1. Everything changes, who would have thought 15 years ago that Google would replace the Yellow Pages, that buying music in a store would cease to exist, that you could have 5000 books in a device the size of a paperback or that you would watch movies on your phone.

    Our broker world will change as well, not overnight as Rob points out but it will change.

  2. I read an article about this today where the Quicken President defended the ad…BUT, the article sheds some light on how he over stepped his place a bit. The app only allows you to apply and gives you a broad “approval amount” but the leg work and paper work still takes up to 30 days…especially if there is an appraisal to be completed. Here is the link. http://finance.yahoo.com/news/8-minute-rocket-mortgage-super-bowl-ad-191147514.html;_ylt=AwrTHQ3ha7pWHB4A9ARXNyoA;_ylu=X3oDMTEycHYzNzlyBGNvbG8DZ3ExBHBvcwM3BHZ0aWQDQTAxMDVfMQRzZWMDc3I-

    1. Hey Jason, Thanks for the link. In speaking to Quicken on this, they clarified that they can obtain most documentation electronically if they’re connected to the source of those documents (e.g., the IRS for W2s, your payroll company for pay stubs, Turbotax for tax returns, etc.). If for some reason they can’t get something automatically, the applicant uploads the document to Quicken’s website. Some things must be uploaded regardless, like purchase agreements.

      So in short, as long as the documentation and valuation pan out, that electronic approval is valid and the approval amount is specific (they say it’s not a range unless it’s a pre-approval). The fulfillment process is still largely human, though. That includes the appraisal when needed, job verification (a letter goes to the employer that the employer must fill out), and manual underwriting as required. And, as with all lenders, Quicken can always ask for more docs if they spot irregularities.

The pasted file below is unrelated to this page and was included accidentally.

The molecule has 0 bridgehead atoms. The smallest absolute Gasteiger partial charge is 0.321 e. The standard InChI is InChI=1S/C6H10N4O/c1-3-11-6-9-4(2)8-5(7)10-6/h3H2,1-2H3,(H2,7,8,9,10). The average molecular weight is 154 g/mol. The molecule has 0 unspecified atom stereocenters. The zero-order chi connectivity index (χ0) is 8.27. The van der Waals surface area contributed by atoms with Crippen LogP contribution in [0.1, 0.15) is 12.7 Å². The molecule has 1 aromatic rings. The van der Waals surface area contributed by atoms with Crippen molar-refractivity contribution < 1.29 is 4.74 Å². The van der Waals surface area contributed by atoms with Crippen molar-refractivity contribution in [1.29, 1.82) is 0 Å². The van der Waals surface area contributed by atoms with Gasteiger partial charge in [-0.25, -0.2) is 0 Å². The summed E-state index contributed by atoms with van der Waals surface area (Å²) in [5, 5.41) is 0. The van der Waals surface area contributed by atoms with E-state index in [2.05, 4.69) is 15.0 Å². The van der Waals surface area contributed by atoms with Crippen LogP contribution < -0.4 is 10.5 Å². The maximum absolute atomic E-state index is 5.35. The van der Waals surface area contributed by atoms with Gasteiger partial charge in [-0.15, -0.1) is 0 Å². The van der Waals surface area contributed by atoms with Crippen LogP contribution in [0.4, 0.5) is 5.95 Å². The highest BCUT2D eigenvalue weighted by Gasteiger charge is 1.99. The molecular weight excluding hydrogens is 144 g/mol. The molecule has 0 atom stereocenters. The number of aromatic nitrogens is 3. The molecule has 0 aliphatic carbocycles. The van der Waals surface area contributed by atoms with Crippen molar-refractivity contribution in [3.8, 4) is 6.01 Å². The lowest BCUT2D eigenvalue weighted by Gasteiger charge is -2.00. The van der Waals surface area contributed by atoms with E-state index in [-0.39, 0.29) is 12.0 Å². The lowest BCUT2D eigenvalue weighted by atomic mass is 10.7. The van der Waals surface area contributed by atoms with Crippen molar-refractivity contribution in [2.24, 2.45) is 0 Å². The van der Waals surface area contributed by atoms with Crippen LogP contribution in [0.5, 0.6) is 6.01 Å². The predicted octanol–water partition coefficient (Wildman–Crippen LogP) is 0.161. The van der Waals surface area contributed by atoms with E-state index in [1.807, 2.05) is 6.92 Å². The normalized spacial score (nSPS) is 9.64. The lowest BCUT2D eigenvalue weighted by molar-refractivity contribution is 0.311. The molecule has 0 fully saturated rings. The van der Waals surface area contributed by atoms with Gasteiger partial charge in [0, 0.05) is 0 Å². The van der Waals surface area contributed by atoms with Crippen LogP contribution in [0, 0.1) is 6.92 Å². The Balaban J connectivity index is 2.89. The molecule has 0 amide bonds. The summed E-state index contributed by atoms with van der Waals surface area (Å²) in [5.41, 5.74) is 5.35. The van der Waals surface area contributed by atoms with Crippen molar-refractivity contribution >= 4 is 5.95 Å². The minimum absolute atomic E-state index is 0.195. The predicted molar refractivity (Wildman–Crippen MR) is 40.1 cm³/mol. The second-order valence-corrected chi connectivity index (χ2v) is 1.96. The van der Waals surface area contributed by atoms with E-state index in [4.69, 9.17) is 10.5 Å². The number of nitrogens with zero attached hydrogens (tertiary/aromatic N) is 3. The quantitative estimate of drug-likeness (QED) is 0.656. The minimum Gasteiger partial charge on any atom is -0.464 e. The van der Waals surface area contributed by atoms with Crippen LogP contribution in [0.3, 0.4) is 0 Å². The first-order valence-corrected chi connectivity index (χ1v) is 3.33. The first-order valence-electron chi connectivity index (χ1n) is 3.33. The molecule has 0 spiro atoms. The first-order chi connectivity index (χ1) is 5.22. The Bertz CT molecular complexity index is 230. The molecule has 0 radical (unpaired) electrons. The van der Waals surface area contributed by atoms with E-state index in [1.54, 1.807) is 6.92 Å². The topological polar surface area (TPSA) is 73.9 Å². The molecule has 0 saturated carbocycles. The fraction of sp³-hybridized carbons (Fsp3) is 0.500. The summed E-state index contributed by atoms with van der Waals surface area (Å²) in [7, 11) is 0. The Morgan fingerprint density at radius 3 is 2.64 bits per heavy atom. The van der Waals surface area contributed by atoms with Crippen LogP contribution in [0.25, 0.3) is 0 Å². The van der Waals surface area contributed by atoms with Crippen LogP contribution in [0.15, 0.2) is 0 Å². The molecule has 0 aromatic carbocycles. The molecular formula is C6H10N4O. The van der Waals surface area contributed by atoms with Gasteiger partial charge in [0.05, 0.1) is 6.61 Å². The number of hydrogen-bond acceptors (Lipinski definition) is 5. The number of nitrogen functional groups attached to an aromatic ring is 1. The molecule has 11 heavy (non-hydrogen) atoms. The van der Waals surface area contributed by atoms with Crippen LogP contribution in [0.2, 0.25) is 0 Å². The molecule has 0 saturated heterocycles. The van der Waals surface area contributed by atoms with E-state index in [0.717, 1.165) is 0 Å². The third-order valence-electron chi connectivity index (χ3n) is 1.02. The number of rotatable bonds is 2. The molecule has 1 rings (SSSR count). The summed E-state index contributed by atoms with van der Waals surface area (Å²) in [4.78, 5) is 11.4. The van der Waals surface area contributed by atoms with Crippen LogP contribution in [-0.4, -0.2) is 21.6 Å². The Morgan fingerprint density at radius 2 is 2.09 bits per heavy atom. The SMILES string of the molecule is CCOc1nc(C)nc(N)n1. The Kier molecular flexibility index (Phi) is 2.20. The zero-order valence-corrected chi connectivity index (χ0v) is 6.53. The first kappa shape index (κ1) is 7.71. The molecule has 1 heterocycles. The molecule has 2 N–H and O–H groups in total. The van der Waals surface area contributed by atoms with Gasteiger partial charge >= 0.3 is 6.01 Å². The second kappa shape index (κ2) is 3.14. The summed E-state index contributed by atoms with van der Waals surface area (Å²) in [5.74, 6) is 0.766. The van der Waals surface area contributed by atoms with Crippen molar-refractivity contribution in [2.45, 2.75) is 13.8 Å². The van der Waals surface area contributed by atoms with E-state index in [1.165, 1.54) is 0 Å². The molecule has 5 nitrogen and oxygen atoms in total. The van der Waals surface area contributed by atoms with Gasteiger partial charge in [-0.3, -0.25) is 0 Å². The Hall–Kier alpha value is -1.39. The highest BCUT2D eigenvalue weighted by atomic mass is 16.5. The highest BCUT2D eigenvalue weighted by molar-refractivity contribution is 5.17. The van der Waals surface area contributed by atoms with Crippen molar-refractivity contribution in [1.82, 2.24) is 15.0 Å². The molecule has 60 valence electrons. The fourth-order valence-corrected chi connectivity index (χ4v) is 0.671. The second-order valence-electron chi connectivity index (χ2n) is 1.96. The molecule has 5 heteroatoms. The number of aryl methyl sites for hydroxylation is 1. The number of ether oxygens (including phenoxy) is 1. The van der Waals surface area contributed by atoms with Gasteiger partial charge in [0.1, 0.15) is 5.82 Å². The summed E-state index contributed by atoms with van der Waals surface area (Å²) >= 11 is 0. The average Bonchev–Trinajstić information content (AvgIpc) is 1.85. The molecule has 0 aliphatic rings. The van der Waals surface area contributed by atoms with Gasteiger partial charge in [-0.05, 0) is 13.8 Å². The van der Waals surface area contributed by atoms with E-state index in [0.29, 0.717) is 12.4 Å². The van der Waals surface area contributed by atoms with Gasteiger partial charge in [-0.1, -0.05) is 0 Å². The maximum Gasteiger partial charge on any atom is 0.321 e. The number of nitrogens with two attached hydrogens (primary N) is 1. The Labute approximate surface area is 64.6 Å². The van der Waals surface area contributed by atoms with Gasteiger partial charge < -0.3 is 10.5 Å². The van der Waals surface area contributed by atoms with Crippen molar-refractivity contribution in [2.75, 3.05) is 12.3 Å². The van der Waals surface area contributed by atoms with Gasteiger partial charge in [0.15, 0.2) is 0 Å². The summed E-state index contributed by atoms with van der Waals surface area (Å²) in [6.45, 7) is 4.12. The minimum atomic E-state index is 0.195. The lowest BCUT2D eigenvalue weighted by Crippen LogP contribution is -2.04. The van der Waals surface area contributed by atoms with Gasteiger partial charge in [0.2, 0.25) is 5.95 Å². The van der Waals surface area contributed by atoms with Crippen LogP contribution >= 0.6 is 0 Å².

3. I have a Questrade account where I buy and sell my own ETFs without a broker and I do pretty well. Is that wise?

    IMO anything that makes the application process easier is better. Our last mortgage took 5 hours of my life that I will never get back. I just wish this was available in Canada.

  4. It’s a fascinating concept, but still has a long way to go. Personally, there is no way I’d want to fill out that form with my thumbs; it’s just not my thing. And I wonder why after five years of development the commercial shows their logo as backwards on the phones. That’s a really easy fix and if they can’t get that right, is it possible they are missing something else. As a broker, I really prefer a chat with my clients personally because is so much more than just the rate to consider.

  5. Sadly, this app will gain a lot of attention from consumers everywhere as it simply panders to the average person’s wants rather than their needs. We live in a society consumed by the want (not need) of convenience and bored by the idea of talking about money. In my experience, I have come to notice how little so many people seem to care about their money after they’ve received their pay cheque.

    The question is, how do we as mortgage brokers, give people the convenience that they want but, make sure they receive the service that they need? Or are we already doing it and we just need to do a better job of advertising it?

    1. Hi Ian, One thing we know is that most consumers want it all: speedy service, simplicity, less hassle, convenience, amazing rates and sensible objective guidance — and why shouldn’t they? So many mortgage providers offer exceptional service and advice, but fall short in other areas. And that’s fine for some brokers. They can still have a viable business and be $20+ million producers, as long as they keep pace with evolving consumer needs for service delivery. But if rapid growth is the objective, it’s the providers with the whole package that will scale fastest in this day and age.

  6. Consumers are always looking at doing business faster, cheaper, and more convenient. Businesses are looking to make more money at a lower margin. This fits the bill for both consumers and clients.

    With probably close to 100,000 people in our industry (bankers, mortgage brokers, underwriters, funders, etc.) this looks to knock out huge groups of employment. Although, the adaptation time will take maybe a few years, this should eventually become the new norm in the industry.

    Banks are going to be all over this and the first bank to develop the tech here will win, big time. Especially if they pass the savings to the client.

    Unfortunately, as technology improves, there will be less and less peer to peer interaction and more person to app interaction.

Your email address will not be published. Required fields are marked *

Copy link